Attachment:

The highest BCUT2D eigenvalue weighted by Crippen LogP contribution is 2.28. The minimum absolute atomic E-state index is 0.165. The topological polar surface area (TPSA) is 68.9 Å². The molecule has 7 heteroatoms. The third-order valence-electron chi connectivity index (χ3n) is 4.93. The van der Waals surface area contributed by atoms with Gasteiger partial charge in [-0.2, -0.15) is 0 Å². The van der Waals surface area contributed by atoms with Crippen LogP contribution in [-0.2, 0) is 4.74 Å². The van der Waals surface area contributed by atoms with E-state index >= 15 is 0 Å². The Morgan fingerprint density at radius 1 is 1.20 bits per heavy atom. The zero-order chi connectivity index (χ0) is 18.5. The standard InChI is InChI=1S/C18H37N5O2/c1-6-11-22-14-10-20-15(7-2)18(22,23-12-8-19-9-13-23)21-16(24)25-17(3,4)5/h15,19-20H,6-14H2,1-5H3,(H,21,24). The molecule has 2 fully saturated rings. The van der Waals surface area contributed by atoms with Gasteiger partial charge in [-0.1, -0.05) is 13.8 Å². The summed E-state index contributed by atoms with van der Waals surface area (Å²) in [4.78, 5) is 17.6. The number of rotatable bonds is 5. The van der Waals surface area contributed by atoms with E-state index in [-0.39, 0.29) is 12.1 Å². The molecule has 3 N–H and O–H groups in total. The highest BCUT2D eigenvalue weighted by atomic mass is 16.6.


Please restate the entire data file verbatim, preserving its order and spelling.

The highest BCUT2D eigenvalue weighted by Crippen LogP contribution is 2.28. The minimum absolute atomic E-state index is 0.165. The topological polar surface area (TPSA) is 68.9 Å². The molecule has 7 heteroatoms. The third-order valence-electron chi connectivity index (χ3n) is 4.93. The van der Waals surface area contributed by atoms with Gasteiger partial charge in [-0.2, -0.15) is 0 Å². The van der Waals surface area contributed by atoms with Crippen LogP contribution in [-0.2, 0) is 4.74 Å². The van der Waals surface area contributed by atoms with E-state index >= 15 is 0 Å². The Morgan fingerprint density at radius 1 is 1.20 bits per heavy atom. The zero-order chi connectivity index (χ0) is 18.5. The standard InChI is InChI=1S/C18H37N5O2/c1-6-11-22-14-10-20-15(7-2)18(22,23-12-8-19-9-13-23)21-16(24)25-17(3,4)5/h15,19-20H,6-14H2,1-5H3,(H,21,24). The molecule has 2 fully saturated rings. The van der Waals surface area contributed by atoms with Gasteiger partial charge in [-0.1, -0.05) is 13.8 Å². The summed E-state index contributed by atoms with van der Waals surface area (Å²) in [4.78, 5) is 17.6. The number of rotatable bonds is 5. The van der Waals surface area contributed by atoms with E-state index in [-0.39, 0.29) is 12.1 Å². The molecule has 3 N–H and O–H groups in total. The highest BCUT2D eigenvalue weighted by atomic mass is 16.6.